Our Thoughts
Thu, 02/12/2021 - 12:00
· 4 min read

Environmental Deadline Set to Highlight Obsolescence Risk in Industrial Real Estate

Ahead of the COP26 conference in November, the UK Government released its up-to-date directive on creating a framework for sustainable real estate; The “Net Zero Strategy: Build Back Better”.

The ambitious framework aims to improve the compliance and enforcement process to ensure that by 2030 all non-domestic rented buildings achieve an EPC (Energy Performance Certificate) rating of least 'B, with a secondary target proposing a minimum requirement of EPC rating 'C' by 2027.

Energy efficiency, and concurrent long-term asset resilience is the most pressing issue facing stakeholders invested in real estate. Each sub-sector within the built-environment will face unique challenges. And despite the impressive structural growth in industrial and logistics, it is not immune.

The top line market data is positive. Demand for industrial warehouses has continued to break records following the pandemic induced consumer shift towards increase levels of retail spend online. An additional 7.5m sq ft of warehouse space has been delivered in 2021 and 3.5m sq ft is currently under construction and set for delivery by the end of the year. Take-up for big box units totalled 13.5m sq ft in the third quarter of the year and our figures indicate that 2021 is likely to be another record-breaking year for the sector.

Current dynamics are proof that the sector remains the hottest asset class in the UK; but the longer-term resilience of the market should be a red flag. As a consequence of this continuing demand for Grade-A fit-for-purpose warehouse space, there are concerns about the long tail of stock that is deemed less attractive. According to our own analysis, over 80% of stock nationally was built before 2009. Age is only one indicator of a buildings ability to attract potential occupiers, but when you factor in the need to increase the environmental credentials of all stock, questions are raised about the costs of repurposing warehouse space when it might be more cost effective in the long run to pursue cost-effective futureproofed “build-to-suit” opportunities.

There is no doubt a desire to build out more stock, but headwinds are affecting the ability of developers getting shovels in the ground. Supply chain issues, increasing costs, and labour and material shortages have all resulted in a slower rate of development for new warehouses at a time when industries require them most. As a consequence, many project completions will have to be pushed into 2022 and beyond. Crucially, these issues come on top of incoming environmental legislation that will render large swathes of units currently on the market unlettable.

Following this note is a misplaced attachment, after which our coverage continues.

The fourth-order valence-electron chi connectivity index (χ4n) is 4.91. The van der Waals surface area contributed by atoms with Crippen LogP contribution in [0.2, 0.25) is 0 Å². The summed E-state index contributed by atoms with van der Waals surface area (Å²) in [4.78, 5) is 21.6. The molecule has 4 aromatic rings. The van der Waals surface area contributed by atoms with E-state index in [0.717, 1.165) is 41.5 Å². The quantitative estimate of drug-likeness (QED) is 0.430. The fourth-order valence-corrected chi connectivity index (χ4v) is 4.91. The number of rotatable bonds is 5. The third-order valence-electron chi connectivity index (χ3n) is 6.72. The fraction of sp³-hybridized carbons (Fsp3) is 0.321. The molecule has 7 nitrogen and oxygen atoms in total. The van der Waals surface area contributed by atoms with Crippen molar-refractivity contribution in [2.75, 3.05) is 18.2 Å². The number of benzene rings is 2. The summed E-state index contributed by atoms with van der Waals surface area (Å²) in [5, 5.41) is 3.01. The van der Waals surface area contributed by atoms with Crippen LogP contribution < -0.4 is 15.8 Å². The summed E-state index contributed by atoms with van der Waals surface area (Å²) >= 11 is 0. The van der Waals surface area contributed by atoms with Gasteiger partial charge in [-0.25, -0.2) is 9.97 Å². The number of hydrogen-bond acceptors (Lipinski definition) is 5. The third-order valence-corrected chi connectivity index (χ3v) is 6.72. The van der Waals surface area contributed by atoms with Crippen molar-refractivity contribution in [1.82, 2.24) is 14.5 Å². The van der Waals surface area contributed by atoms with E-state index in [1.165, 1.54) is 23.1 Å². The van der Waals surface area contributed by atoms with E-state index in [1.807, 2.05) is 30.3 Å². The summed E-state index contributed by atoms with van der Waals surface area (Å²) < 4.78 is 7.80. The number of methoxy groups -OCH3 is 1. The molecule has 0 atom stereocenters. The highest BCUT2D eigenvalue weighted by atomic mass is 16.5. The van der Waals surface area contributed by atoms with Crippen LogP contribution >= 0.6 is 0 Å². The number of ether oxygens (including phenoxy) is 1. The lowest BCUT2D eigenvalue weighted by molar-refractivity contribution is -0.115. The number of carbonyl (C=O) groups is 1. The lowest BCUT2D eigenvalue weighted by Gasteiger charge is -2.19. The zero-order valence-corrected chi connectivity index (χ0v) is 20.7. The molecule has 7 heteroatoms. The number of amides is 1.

As repurposing real estate becomes a more common theme throughout all the built-environment sectors, it is the industrial market which may be most adversely affected as occupiers continue to clamour for brand new fit-for-purpose units. Our own analysis can reveal that the top 50 industrial markets in the UK will be affected by incoming changes to the EPC regulations. Approximately 87% of the largest 50 markets, which covers over 1.3 billion sq ft of industrial space, and some 37% of the UK’s entire industrial footprint, will fail the EPC regulation change in meeting a B certificate or below by 2030. Only 13% of all industrial sites in the UK are currently failing to comply with the 2030 legislation deadline, and 61% of the UK’s footprint will fail to observe the 2027 target of “C” or above.

With growing pressure on landlords to deliver or retrofit stranded assets into environmentally resilient properties, there are concerns surrounding the CapEx available which will enable such a transition.

The challenges are not uniform across the real estate spectrum. Research compiled by PwC and ULI indicates that logistics space is one of the least favourable asset classes to repurpose existing real estate space into, behind only retail. This is because the scale of infrastructure and technology that is required to set up logistics premises makes it more difficult to create those spaces without starting from scratch. Just one reason we would witness structural obsolescence in the logistics sector more quickly than other asset classes.

Given the new environmental regulations and deadlines, stakeholders within real estate have some real, tangible targets to aim for. Considerations are already made for the development of new stock across all asset classes, especially across the selected quantum of new buildings considered prime. Challenges will however be faced when it comes to re-adding value to the stock that is already standing.

As repurposing and reimaging space become a more common theme this decade, environmental resilience of space will determine the attractiveness of assets to potential occupiers and investors alike. This is perhaps more true of the industrial sector than any other as obsolescence in this space increases at a faster rate than other sectors.

Our new location analysis tool IndSITE: is perfectly placed to help our clients navigate these changes, by unearthing pockets primed for redevelopment. As a result of analysing a unique and extensive range of innovative and traditional metrics, IndSITE: gives real estate decision makers power to comprehensively evaluate the future of the industrial sector.

To find out more about how IndSITE: can help your business today, click here

Environmental Deadline Set to Highlight Obsolescence Risk in Industrial Real Estate